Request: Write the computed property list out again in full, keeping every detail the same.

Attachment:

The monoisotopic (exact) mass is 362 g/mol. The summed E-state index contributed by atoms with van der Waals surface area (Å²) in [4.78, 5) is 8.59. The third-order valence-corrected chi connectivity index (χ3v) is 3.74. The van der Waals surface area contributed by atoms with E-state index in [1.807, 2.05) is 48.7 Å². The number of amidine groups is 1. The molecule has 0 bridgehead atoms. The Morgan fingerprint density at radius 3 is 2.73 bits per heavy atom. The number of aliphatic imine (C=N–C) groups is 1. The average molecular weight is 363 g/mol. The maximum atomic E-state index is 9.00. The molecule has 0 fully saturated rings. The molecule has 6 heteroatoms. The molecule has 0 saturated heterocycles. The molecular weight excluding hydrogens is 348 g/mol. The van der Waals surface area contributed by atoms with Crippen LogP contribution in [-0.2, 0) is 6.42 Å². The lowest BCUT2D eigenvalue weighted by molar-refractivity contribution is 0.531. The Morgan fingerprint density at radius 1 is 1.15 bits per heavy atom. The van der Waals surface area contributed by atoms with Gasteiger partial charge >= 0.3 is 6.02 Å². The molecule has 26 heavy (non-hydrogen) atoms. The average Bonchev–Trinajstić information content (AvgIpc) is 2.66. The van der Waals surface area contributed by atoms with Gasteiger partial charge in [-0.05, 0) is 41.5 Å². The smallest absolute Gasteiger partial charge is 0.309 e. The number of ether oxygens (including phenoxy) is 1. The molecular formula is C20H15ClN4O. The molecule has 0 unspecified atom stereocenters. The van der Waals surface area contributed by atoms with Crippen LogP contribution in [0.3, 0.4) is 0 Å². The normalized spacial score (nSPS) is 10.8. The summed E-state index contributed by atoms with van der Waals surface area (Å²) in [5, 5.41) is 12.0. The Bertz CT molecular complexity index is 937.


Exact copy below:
The monoisotopic (exact) mass is 362 g/mol. The summed E-state index contributed by atoms with van der Waals surface area (Å²) in [4.78, 5) is 8.59. The third-order valence-corrected chi connectivity index (χ3v) is 3.74. The van der Waals surface area contributed by atoms with E-state index in [1.807, 2.05) is 48.7 Å². The number of amidine groups is 1. The molecule has 0 bridgehead atoms. The Morgan fingerprint density at radius 3 is 2.73 bits per heavy atom. The number of aliphatic imine (C=N–C) groups is 1. The average molecular weight is 363 g/mol. The maximum atomic E-state index is 9.00. The molecule has 0 fully saturated rings. The molecule has 6 heteroatoms. The molecule has 0 saturated heterocycles. The molecular weight excluding hydrogens is 348 g/mol. The van der Waals surface area contributed by atoms with Crippen LogP contribution in [-0.2, 0) is 6.42 Å². The lowest BCUT2D eigenvalue weighted by molar-refractivity contribution is 0.531. The Morgan fingerprint density at radius 1 is 1.15 bits per heavy atom. The van der Waals surface area contributed by atoms with Gasteiger partial charge >= 0.3 is 6.02 Å². The molecule has 26 heavy (non-hydrogen) atoms. The average Bonchev–Trinajstić information content (AvgIpc) is 2.66. The van der Waals surface area contributed by atoms with Gasteiger partial charge in [-0.05, 0) is 41.5 Å². The smallest absolute Gasteiger partial charge is 0.309 e. The number of ether oxygens (including phenoxy) is 1. The molecular formula is C20H15ClN4O. The molecule has 0 unspecified atom stereocenters. The van der Waals surface area contributed by atoms with Crippen LogP contribution in [0.3, 0.4) is 0 Å². The normalized spacial score (nSPS) is 10.8. The summed E-state index contributed by atoms with van der Waals surface area (Å²) in [5, 5.41) is 12.0. The Bertz CT molecular complexity index is 937.